As Aid Access Eases In Foreclosure Crisis, Barriers Foil Homeowners

By | January 30, 2012

(Source: Kimberly Miller The Palm Beach Post, Fla.) – Three months after the Oba-ma administration announced a revolutionary refinance plan for severely underwater homeowners, most borrowers are still unable to apply.

Technological barriers, as well as lingering questions about the new Home Affordable Refinance Program, have left many optimistic homeowners in a holding pattern as they watch interest rates bump around near record lows. Last week’s 3.98 percent for a 30-year fixed-rate loan marked the eighth consecutive week that the average was below 4 percent.

But a mid-March update to automated loan approval systems at federal mortgage backers Fannie Mae and Freddie Mac should start things flowing, mortgage brokers said.

The automated systems are set to reject refinances on loans where the borrower owes more than 25 percent on the loan over what the home is worth – the limit under the old federal Home Affordable Refinance Program .

HARP 2.0, as the new program is sometimes called, has no cap for most refinances.

Until Fannie and Freddie update the underwriting program, banks that give refinances to severely underwater borrowers don’t know if the two enterprises will buy the loans or if the banks will be stuck with them on their books.

“If the loan is ineligible with Fannie, then you are underwriting it at your own risk, and it’s that risk that no one is willing to take,” said Tina Mulligan, vice president of the Florida Association of Mortgage Professionals. “You won’t see many applications being taken until probably after March 1.”

Fannie Mae and Freddie Mac buy home loans from lenders with a guarantee against default and sell them to investors worldwide. They own or guarantee about half of all U.S. mortgages.

Only Fannie Mae and Freddie Mac loans are eligible for HARP 2.0.

President Obama announced another new refinance program during last week’s State of the Union address that would allow privately held underwater mortgages to refinance.

The proposal, which would require approval from Congress, could save homeowners about $3,000 a year on their mortgage, Obama said.

“No more red tape. No more runaround from the banks,” he pledged.

To qualify for HARP 2.0, borrowers must be current on payments, have no late payments in the past six months and no more than one late payment in the past 12 months.

While there have been delays, some lenders are making headway on HARP 2.0.

Bank of America rolled out a program on Jan. 17, but only to its mortgage customers, said spokesman Terry Francisco. CitiMortgage and GMAC Mortgage also are accepting applications from their customers.

JP Morgan Chase spokeswoman Melissa Shuffield said the bank will begin processing HARP 2.0 refinances from its customers on Feb. 6. Wells Fargo does not have a timeline for implementation.

“We’re optimistic we can begin taking those applications within the next few weeks,” Wells Fargo spokesman Jason Menke said. “We don’t have a lot of specifics to share right now, but obviously we’re working to implement the HARP changes as quickly as possible.”

For homeowners whose loans are serviced by non-lending institutions, it could be mid-March before they can apply.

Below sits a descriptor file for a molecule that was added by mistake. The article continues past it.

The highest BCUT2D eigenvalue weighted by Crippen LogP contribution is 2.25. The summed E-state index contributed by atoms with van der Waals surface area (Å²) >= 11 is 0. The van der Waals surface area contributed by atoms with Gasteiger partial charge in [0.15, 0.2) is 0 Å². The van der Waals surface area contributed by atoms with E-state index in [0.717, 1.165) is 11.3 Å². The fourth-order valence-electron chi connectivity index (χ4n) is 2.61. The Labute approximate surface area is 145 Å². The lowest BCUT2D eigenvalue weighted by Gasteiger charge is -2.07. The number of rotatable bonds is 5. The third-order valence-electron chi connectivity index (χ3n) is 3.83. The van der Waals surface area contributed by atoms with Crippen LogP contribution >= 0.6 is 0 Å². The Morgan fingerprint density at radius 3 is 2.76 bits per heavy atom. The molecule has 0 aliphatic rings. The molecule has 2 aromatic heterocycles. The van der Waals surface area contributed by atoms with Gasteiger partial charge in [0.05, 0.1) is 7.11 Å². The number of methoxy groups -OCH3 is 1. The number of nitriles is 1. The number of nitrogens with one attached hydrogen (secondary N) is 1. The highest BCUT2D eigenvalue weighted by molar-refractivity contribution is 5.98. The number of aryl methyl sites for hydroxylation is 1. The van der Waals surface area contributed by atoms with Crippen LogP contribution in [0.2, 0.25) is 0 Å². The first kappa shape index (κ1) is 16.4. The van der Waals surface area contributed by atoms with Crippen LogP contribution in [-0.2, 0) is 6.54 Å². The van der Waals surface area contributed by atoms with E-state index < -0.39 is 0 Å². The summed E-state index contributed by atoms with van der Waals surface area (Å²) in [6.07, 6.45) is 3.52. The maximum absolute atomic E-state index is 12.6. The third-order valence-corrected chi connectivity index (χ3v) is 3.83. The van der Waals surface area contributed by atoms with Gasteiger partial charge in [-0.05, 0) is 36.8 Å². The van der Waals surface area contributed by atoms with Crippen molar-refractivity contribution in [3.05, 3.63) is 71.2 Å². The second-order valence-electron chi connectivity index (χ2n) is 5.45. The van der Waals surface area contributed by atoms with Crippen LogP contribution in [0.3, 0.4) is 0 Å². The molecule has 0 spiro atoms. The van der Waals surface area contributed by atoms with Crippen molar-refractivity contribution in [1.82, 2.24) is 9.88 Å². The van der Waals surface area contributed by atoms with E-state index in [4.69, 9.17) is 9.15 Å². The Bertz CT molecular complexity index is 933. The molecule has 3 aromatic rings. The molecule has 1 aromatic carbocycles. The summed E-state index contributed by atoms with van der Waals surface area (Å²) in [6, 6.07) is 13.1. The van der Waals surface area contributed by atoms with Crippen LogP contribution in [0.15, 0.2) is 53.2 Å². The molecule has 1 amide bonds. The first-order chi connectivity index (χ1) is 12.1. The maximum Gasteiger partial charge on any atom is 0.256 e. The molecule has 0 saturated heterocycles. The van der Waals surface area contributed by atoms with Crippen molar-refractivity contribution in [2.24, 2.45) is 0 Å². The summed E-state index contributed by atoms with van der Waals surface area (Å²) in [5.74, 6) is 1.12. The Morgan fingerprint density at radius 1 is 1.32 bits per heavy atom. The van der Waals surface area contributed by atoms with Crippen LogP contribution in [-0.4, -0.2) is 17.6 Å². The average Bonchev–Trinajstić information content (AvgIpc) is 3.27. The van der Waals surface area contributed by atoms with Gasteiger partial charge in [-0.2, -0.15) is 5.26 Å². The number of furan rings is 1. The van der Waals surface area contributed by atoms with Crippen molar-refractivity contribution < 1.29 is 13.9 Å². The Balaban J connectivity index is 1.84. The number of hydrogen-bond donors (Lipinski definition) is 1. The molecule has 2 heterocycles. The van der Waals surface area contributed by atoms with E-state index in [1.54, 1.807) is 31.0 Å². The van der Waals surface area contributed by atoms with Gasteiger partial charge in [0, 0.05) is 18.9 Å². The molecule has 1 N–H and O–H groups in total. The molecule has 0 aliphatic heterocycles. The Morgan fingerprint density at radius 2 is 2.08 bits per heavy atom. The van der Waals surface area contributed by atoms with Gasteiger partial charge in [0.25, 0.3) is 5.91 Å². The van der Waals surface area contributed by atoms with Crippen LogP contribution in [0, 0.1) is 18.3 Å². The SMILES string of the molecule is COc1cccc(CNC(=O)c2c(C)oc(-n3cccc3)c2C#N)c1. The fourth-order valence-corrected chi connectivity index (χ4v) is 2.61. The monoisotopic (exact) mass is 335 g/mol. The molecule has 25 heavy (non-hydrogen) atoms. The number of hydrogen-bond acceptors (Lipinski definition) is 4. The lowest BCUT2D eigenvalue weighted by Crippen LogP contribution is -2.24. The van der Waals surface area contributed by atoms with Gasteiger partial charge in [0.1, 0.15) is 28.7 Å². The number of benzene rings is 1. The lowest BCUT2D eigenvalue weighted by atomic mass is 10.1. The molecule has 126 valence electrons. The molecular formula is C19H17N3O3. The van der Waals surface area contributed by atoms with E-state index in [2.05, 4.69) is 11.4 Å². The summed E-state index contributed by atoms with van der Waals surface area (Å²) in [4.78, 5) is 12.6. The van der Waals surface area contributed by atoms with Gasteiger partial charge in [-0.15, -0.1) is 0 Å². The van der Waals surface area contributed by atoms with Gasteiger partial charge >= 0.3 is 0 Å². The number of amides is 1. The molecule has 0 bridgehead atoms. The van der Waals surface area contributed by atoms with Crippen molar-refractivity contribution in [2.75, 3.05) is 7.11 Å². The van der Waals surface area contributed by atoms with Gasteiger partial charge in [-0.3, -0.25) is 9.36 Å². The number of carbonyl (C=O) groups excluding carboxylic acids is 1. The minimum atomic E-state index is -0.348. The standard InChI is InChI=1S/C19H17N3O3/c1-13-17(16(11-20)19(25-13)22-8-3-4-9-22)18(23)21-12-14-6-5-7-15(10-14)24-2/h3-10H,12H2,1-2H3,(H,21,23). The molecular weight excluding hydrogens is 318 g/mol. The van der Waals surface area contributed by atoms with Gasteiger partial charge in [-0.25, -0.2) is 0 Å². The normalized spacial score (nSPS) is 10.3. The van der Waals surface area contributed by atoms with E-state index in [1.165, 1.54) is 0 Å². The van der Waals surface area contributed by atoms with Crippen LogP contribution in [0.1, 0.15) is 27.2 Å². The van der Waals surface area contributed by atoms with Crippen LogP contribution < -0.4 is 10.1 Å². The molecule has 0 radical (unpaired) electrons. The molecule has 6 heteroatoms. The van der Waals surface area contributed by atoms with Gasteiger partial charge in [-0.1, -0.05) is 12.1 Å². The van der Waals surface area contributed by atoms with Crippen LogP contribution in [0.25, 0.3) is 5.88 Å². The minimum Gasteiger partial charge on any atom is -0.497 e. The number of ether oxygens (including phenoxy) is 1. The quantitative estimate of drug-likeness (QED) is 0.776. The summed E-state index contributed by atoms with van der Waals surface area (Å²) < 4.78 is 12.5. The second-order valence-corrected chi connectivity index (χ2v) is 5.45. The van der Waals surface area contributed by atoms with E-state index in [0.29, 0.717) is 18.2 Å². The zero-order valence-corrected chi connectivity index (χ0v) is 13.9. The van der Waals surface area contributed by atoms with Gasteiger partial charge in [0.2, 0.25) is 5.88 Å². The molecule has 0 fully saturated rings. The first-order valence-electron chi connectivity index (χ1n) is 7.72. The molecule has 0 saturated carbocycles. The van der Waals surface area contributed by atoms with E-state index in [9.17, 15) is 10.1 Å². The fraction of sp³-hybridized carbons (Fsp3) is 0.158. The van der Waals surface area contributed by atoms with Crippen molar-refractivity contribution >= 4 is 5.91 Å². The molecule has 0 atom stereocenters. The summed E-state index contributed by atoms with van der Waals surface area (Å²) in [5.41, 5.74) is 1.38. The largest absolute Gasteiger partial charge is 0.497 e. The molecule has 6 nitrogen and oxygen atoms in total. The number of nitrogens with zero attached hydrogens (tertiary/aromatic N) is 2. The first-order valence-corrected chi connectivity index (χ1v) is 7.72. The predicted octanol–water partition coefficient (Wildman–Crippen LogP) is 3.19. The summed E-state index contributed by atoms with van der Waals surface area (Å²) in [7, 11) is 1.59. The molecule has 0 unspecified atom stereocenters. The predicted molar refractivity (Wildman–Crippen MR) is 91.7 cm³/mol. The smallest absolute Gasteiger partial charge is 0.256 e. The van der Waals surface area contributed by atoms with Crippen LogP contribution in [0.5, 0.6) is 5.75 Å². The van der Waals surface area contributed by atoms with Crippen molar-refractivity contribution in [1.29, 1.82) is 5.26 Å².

One benefit of the new HARP is that homeowners who refinance into shorter-term loans should see interest rates that are comparable to those charged to borrowers who have equity in their home. Traditionally, the more underwater a homeowner is, the higher the risk and thus the higher the interest rate.

Also, fees will be reduced or eliminated for high-risk borrowers who refinance into loans shorter than 30 years.

“My office probably fields four to six calls a day on this program from people who are inquiring about it and asking when it’s going to be available,” said Jon Turla, president of the Tallahassee-based Florida Association of Mortgage Professionals. “We tell them it was announced, but as of right now we don’t have the ability to take applications or close the mortgage.”

Skip McDonough, a broker with Family Mortgage in Jupiter, expects a rush to refinance in March. He suggests homeowners start preparing now by checking whether the loan is guaranteed by Fannie Mae or Freddie Mac and gathering such paperwork as bank statements and proof of income.

“Yes, the full program doesn’t hit until right after St. Patty’s Day, but interested homeowners should not wait to begin the process,” he said. “Thousands of homeowners will be applying to take advantage at the same time.”

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©2012 The Palm Beach Post (West Palm Beach, Fla.)

Visit The Palm Beach Post (West Palm Beach, Fla.) at www.palmbeachpost.com

Distributed by MCT Information Services

Source: Kimberly Miller The Palm Beach Post, Fla.

One thought on “As Aid Access Eases In Foreclosure Crisis, Barriers Foil Homeowners

  1. Santa Fean

    “Technological barriers, as well as lingering questions about the new Home Affordable Refinance Program”…
    A technological barrier might be trying to find the true holder in due course…trying to figure out which trust owns which loan and how will lowering one mortgage note affect the rest of the notes in the trust. When you can’t find the true owner it is just about impossible to make changes to a note that went into a security and was then resold to an investor. Mr. Investor, will you take less principal and interest than you were promised and guaranteed? If only you could speak to him instead of the “servicer” who knows almost nothing not even the name of the so-called owner of the debt. So, yeah…”technological barriers” indeed.

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